"They are unable to show that a substandard performance by their lawyers conclusively appears from the record, and they have also failed to demonstrate that the prosecutors engaged in any improper conduct relating to the standard of proof or their use of evidence," according to the court document.
The defendants were charged with and convicted of conspiring to commit money laundering, the ruling says.
Siobhan Reynolds of Pain Relief Network, who has followed the case closely, blasted this latest court decision, adding that it has a "horrible, chilling effect on the treatment" of using drugs in South Carolina.
Reynolds, president of the New York-based group that advocates making pain care available to Americans, assailed the government for attempting to take control of medicine by using federal criminal statutes.
South Carolina Pain Doctors Lose Appeal
But Get New Sentencing Hearings
Three South Carolina physicians convicted of drug distribution and money-laundering conspiracy charges for what the federal government described as unwarranted prescribing of opioid pain relievers at their pain management clinic failed to get their convictions overturned, but will be entitled to new sentencing hearings.
Drs. Deborah Bordeaux, Ricardo Alerre and Michael Jackson ran the Comprehensive Care and Pain Management Center in Myrtle Beach until they were arrested in 2003. Prosecutors described the practice as "a front" for drug dealing. Bordeaux was sentenced to 24 years, Alerre to 19 years, and Jackson to eight years.
While the doctors argued on appeal that attorneys for both defense and prosecution had confused the standards for civil malpractice and criminal liability, a three-judge US 4th Circuit Court of Appeals panel in Richmond rejected that claim. "The jury entered its deliberations armed with ample admissible evidence and with proper instructions on the applicable legal principles," Judge Robert King wrote in the unanimous opinion.
But the court ruled that they were entitled to be resentenced after even the prosecution acknowledged that the Supreme Courts' ruling earlier this year in the Booker and Fan Fan cases required it. In that ruling, the Supreme Court threw out mandatory federal sentencing guidelines.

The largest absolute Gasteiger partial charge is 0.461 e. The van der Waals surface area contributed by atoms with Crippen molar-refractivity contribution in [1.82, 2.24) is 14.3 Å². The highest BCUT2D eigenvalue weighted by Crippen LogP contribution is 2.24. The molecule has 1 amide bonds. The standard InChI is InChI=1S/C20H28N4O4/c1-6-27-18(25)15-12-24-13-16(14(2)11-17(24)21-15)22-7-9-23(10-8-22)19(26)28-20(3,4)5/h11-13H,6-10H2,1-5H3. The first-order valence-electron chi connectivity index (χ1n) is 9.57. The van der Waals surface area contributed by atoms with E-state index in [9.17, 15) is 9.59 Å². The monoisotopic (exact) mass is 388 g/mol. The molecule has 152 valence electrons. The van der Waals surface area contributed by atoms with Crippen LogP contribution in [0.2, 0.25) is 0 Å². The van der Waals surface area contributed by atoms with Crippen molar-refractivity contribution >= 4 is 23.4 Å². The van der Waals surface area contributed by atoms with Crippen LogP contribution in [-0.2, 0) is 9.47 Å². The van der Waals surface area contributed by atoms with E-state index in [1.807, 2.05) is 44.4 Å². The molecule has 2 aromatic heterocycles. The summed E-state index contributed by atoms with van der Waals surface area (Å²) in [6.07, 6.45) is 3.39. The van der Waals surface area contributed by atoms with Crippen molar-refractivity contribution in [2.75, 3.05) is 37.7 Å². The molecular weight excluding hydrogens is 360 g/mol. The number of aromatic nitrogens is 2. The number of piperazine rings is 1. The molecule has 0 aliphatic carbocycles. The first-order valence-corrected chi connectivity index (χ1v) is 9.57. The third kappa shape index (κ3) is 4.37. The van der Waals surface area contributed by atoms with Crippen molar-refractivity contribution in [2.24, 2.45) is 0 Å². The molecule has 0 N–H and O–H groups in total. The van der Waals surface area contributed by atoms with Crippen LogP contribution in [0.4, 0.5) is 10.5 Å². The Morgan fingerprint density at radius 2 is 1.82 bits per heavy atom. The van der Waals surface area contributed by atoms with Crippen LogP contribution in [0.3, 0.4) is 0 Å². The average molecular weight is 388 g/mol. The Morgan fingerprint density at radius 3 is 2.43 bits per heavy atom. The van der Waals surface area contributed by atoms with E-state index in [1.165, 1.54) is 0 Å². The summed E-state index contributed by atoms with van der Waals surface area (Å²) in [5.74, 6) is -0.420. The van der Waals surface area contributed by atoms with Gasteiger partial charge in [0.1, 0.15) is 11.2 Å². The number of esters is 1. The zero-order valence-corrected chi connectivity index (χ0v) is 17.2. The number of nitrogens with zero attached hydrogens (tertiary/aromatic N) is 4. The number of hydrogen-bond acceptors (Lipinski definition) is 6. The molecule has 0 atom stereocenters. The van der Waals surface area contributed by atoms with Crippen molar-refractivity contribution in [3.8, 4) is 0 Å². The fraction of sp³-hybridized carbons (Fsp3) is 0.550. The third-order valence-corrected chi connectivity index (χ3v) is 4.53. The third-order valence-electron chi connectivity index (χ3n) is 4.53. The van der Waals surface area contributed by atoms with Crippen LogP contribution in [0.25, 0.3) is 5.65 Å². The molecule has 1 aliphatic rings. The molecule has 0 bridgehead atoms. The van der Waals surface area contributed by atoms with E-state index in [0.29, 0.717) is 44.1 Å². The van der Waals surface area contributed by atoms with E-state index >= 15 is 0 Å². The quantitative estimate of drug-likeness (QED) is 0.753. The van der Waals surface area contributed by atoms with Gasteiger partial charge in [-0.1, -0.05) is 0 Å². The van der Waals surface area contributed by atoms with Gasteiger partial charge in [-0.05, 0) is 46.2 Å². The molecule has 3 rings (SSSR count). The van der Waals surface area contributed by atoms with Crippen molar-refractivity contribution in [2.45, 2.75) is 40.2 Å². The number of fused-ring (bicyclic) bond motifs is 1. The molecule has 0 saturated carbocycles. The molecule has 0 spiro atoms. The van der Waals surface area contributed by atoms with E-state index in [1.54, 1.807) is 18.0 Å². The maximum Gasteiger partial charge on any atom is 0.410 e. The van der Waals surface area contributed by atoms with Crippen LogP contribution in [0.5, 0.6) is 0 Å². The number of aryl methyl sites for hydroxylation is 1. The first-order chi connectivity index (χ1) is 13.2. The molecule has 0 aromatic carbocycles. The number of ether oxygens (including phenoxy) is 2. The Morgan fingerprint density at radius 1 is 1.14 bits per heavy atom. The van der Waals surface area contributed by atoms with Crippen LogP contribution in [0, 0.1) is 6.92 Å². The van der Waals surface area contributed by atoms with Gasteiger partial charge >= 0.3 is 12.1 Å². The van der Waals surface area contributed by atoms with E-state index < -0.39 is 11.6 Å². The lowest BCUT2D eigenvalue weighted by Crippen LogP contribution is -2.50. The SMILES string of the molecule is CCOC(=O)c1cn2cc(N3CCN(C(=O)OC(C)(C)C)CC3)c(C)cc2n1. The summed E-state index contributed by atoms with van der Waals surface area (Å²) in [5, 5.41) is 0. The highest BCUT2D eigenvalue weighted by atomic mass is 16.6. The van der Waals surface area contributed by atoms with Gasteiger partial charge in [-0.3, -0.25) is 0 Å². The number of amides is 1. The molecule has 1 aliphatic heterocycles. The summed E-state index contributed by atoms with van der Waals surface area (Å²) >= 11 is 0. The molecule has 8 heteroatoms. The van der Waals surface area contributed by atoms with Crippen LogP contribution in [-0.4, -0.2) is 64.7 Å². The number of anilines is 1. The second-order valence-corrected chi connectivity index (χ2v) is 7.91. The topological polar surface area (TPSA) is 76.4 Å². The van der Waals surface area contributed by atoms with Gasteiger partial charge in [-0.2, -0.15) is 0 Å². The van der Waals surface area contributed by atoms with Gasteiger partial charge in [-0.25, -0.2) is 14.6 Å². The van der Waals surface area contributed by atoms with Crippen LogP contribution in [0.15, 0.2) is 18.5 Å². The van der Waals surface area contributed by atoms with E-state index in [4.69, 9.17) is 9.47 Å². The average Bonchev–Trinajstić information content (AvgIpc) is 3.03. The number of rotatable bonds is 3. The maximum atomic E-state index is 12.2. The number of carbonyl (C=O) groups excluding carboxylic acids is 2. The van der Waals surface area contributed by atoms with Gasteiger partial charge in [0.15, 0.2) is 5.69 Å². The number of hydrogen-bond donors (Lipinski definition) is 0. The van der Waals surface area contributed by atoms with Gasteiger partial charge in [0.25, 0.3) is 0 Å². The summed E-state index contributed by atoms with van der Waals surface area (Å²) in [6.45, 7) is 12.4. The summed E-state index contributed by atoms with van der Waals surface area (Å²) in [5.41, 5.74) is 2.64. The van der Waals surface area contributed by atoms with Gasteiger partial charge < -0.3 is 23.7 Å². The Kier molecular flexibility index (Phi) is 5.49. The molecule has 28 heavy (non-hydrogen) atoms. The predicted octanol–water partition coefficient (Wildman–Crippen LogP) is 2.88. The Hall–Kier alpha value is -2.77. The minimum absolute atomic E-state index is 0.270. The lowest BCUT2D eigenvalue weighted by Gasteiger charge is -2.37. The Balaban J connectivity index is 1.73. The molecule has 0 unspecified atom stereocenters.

The doctors for their part have maintained that they were following accepted medical practice for prescribing opioids for chronic pain management -- as have advocates, including the Pain Relief Network. Bordeaux and others are among a growing number of physicians across the country who have been prosecuted or investigated as the DEA attempts to clamp down on prescription drug abuse.
UNITED STATES V. DEBORAH S. BORDEAUX, M.D.
Deborah S. Bordeaux, M.D. was tried and convicted of distributing controlled substances in violation of the Controlled Substances Act (CSA) after working less than three months at a South Carolina pain treatment clinic.
Dr. Bordeaux, a temporary employee, passed through the clinic shortly after the clinic had come to the attention of the Drug Enforcement Administration (DEA) but well before the bulk of the investigation was completed.
Nine physicians were indicted overall. Five physicians entered into plea agreements and testified against their medical colleagues at trial. A sixth physician also pled guilty but committed suicide before trial.
The remaining three physicians, including Dr. Bordeaux, went to trial. All three were convicted. Dr. Bordeaux, who is now facing sentencing and lengthy imprisonment, continues to maintain her innocence.
Mr. Stutsman was hired by the Pain Relief Network (PRN), a non-profit organization, to develop Dr. Bordeaux's appeal as a test case and, in so doing, to lay the groundwork for improved defense strategies nationwide.
Sentencing was held February 17, 2004 in Florence, South Carolina. Although the federal government recommended imposition of a 100 year sentence, Dr. Bordeaux was sentenced to eight years and one month. Dr. Bordeaux's notice of appeal has been filed.
On March 15, 2004, Mr. Stutsman argued a motion urging the federal district court to allow Dr. Bordeaux to remain free pending her appeal. That motion has not yet been decided.